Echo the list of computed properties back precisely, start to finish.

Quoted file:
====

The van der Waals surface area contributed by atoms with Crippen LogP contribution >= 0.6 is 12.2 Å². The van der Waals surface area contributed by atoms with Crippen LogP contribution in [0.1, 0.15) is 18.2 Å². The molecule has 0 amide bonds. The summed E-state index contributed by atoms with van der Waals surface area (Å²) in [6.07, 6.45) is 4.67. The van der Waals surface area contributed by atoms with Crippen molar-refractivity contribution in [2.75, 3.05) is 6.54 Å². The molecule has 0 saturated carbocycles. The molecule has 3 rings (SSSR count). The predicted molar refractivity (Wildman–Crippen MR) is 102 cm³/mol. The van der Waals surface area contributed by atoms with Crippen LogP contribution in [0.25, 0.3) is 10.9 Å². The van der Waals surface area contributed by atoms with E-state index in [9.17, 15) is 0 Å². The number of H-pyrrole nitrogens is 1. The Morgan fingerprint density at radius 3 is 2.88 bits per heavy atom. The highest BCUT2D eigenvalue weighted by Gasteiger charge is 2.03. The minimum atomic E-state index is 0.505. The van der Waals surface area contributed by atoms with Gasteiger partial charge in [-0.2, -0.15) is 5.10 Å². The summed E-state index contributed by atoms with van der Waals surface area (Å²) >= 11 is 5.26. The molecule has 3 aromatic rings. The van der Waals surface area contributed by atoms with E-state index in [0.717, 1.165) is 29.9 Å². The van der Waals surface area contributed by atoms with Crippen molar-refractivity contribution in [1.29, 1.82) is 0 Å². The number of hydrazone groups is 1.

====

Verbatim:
The van der Waals surface area contributed by atoms with Crippen LogP contribution >= 0.6 is 12.2 Å². The van der Waals surface area contributed by atoms with Crippen LogP contribution in [0.1, 0.15) is 18.2 Å². The molecule has 0 amide bonds. The summed E-state index contributed by atoms with van der Waals surface area (Å²) in [6.07, 6.45) is 4.67. The van der Waals surface area contributed by atoms with Crippen molar-refractivity contribution in [2.75, 3.05) is 6.54 Å². The molecule has 0 saturated carbocycles. The molecule has 3 rings (SSSR count). The predicted molar refractivity (Wildman–Crippen MR) is 102 cm³/mol. The van der Waals surface area contributed by atoms with Crippen LogP contribution in [0.25, 0.3) is 10.9 Å². The van der Waals surface area contributed by atoms with E-state index in [9.17, 15) is 0 Å². The number of H-pyrrole nitrogens is 1. The Morgan fingerprint density at radius 3 is 2.88 bits per heavy atom. The highest BCUT2D eigenvalue weighted by Gasteiger charge is 2.03. The minimum atomic E-state index is 0.505. The van der Waals surface area contributed by atoms with Gasteiger partial charge in [-0.2, -0.15) is 5.10 Å². The summed E-state index contributed by atoms with van der Waals surface area (Å²) >= 11 is 5.26. The molecule has 3 aromatic rings. The van der Waals surface area contributed by atoms with E-state index in [0.717, 1.165) is 29.9 Å². The van der Waals surface area contributed by atoms with Crippen molar-refractivity contribution in [1.29, 1.82) is 0 Å². The number of hydrazone groups is 1.